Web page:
Monday, June 27, 2011

How to Use and Apply Group Policy to Limited Accounts Windows computer?

So I know how to access Group Policy in Windows. When I change things in there, like removing display settings from the control panel, they are only applied to the account that I accessed the gpedit.msc from, i.e. the admin account. They don’t rollover to the limited account, where I want them to be applied.
Also, is there a Group Policy that allows the limited account to repair a network connection, or is there a way to enable that setting from the limited account? I tried a batch file but the limited account doesn’t have the rights to do it.
First you have to give windows version.A user can be an administrator on a local machine without being a domain administrator.However, by default domain administrators are added to the local administrators group of the computers that belong to the domain. Domain controllers (Windows 2000 servers or Windows Server 2003 computers) don’t have functional local administrator accounts; a local administrator account is created when you set up the server, but is disabled when it is promoted to DC. Domain controllers are administered by members of the domain administrators group.
Some applications require that you be logged on as a local administrator to run them. When giving users administrative rights for this purpose, be sure you give them only local administrative rights; do not make them domain admins. You can add users’ Active Directory accounts to the local administrators group via a logon script or by using Restricted Groups for instructions on how to do this:
1. Start Active Directory Users and Computers, right-click the organizational
unit, and then click Properties.
2. Click the Group Policy tab, click NEW, and then name the policy.
3. Click the policy, and then click Edit.
4. Right-click Restricted Groups (under Computer Configuration\Windows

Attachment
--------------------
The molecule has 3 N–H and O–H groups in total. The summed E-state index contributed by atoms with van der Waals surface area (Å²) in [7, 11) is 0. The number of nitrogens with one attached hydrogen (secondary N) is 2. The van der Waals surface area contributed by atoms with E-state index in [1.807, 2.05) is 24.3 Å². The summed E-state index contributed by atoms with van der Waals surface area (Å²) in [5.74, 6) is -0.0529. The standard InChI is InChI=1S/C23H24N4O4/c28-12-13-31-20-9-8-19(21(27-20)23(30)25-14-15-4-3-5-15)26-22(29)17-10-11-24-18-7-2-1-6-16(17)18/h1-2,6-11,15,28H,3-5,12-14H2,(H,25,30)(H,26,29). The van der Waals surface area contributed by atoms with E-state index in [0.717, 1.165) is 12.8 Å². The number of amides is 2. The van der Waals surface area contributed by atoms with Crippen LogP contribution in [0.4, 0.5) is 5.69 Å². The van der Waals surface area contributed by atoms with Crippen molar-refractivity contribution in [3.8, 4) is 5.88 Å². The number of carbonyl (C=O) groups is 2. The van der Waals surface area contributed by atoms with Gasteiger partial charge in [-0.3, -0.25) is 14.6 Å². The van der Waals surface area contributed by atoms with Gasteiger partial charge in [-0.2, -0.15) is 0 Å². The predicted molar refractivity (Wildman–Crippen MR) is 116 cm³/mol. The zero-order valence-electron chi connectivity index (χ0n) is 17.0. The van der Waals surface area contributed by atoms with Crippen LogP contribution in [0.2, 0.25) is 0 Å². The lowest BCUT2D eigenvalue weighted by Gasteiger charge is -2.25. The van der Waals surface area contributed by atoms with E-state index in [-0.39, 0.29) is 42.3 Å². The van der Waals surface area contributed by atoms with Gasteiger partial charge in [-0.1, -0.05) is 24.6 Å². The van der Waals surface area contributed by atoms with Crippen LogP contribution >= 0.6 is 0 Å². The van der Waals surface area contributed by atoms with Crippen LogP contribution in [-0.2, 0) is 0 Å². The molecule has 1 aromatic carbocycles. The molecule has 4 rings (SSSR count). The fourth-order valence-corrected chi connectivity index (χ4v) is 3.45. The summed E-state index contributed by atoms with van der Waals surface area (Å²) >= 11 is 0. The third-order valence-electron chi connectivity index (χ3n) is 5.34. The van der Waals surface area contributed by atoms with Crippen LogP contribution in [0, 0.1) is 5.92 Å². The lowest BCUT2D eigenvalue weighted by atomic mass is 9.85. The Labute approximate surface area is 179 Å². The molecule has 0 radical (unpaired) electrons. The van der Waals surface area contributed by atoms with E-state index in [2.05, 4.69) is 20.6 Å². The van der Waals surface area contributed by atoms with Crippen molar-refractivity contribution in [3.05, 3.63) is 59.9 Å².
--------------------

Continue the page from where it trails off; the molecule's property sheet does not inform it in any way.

Settings\Security Settings\Restricted Groups), and then click Add Group.
5. Click Browse. Focused on the local computer, click the group to which you
want your global group to be a member (in this case, the "Administrators"
group), click ADD, and then click OK. You are returned to the group policy
and you see the administrators group listed in the Restricted Groups window.
Right-click the group, and then click Security.
6. To the right side of the Members of this Group box, click ADD, and then
click Browse.
7.Locate the group in the organizational unit that you want to place in the
administrators group, and then add it the group. After you do so, close the
group policy.
At a command prompt, type gpupdate /force, and then press ENTER.
In Windows Vista and later you can apply policies only to a specific account, but you have to load the group policy object editor from the Microsoft Management Console, not by opening the snapin directly.
1.Open mmc.exe
2.When the MMC console opens, click "File" -> "Add/remove snapin"
3.Select "Group Policy Object Editor" and click the "Add >" button
4.In the dialog which appears, click "Browse".
5.Click the "users" tab and select a user.
6.Click "OK", then "Finish", then "OK" again
You will now have a group policy user object for the selected user. Apply whatever restrictions you want. You may be interested in checking out "Hide these specified drives in My Computer" in User Configuration > Administrative Templates > Windows Components > Windows Explorer
You would have to makes these group policy changes from an administrator account, not from the limited account. So, if you forgot Windows admin password, you can not do changes with the group policy.
Of course, from this group policy settings, you can also reset your  Windows password with ease with the administrative account and password.

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